2. Europe. The EU will simply not allow Greece to implement these measures. Greece will become massively more attractive to businesses than any other country in Europe leading to a boom in Greece at the expense of other European countries.

Greece will have to abandon so may EU regulations and laws that it will be unrealistic to expect the EU to allow it to happen.

Barrosso, president of the EU, communist

In reality a Greek government default will probably lead to a Euro exit in one way or another but the mainstream media only give the obvious reason ie Greece will have to print its own money otherwise it will not have any currency. (And I think I give more credit than is due because I see no explanation whatsoever coming from the media)

The other option which the mainstream media does not touch on, is the fact that Greece could easily do without money printing and the devaluation of its currency by simply balancing its trade deficit.

In the Euro or out of the Euro, in the EU or out of the EU, these things are irrelevant.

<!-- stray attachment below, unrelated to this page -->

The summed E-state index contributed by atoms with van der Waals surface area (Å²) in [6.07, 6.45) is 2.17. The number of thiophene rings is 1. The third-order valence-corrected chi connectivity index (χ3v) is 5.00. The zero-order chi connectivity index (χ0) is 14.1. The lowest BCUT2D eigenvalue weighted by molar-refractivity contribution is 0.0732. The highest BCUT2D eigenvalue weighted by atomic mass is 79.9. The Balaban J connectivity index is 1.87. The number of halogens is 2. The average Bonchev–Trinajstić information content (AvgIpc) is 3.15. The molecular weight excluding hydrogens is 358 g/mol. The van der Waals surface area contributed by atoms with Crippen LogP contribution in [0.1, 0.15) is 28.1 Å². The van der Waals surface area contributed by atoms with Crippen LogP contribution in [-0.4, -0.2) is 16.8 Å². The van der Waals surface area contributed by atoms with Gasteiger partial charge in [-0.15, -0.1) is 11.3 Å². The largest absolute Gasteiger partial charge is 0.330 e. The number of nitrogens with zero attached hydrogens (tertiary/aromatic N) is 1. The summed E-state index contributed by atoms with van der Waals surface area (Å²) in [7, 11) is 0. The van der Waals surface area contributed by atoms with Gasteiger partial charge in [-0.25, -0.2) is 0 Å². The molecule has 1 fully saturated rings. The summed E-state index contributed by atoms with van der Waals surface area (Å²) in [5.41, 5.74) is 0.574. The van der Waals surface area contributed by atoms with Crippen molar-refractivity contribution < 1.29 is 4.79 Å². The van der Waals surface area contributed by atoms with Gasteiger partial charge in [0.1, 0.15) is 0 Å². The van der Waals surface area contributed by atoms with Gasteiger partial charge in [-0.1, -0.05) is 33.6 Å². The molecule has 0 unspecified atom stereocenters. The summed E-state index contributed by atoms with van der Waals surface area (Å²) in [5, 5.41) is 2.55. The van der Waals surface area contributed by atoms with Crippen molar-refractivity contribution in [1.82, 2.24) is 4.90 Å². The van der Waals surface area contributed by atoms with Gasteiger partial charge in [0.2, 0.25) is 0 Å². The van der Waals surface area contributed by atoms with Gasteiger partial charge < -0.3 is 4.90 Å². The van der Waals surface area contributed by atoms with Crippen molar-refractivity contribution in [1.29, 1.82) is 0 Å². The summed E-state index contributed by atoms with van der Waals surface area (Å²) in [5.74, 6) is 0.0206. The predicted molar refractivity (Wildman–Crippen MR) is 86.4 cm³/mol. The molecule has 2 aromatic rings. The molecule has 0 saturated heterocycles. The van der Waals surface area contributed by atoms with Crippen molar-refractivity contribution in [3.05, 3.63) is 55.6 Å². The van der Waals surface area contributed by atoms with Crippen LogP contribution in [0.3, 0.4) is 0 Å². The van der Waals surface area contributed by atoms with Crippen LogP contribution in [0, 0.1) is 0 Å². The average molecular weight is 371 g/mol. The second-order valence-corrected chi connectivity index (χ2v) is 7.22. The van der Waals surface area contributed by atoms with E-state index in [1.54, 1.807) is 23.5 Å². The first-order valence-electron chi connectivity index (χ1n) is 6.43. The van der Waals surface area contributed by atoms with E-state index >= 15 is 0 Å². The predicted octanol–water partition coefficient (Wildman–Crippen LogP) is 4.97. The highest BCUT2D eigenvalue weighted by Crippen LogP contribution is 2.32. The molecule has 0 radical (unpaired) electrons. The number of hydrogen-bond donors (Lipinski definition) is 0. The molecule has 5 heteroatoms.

Let me repeat. It is irrelevant to the Greek economy if Greece is in the Euro or out of the Euro, in the EU or out of the EU. Greece’s fundamental problems stem from the fact that the country sends 20 billion Euro out of the country every year that is not replaced with exports. The only way Greece can have a functioning economy with this trade deficit is with government borrowing which means money printing which means Greece is dependant on the monopolistic private central banking system.

Until this fundamental problem of their being a monopoly on the control of the currency is addressed, Greece will always be controlled by the Greek central bank and the central banking system at large.

Until this monopolistic system is liberalised, governments will be able to borrow in the name of its citizens which leads to the enslavement of its people through the taxation of their saving through devaluation and the servicing of the unnecessary debt through personal taxation.

And this leads me on to how this situation will pan out.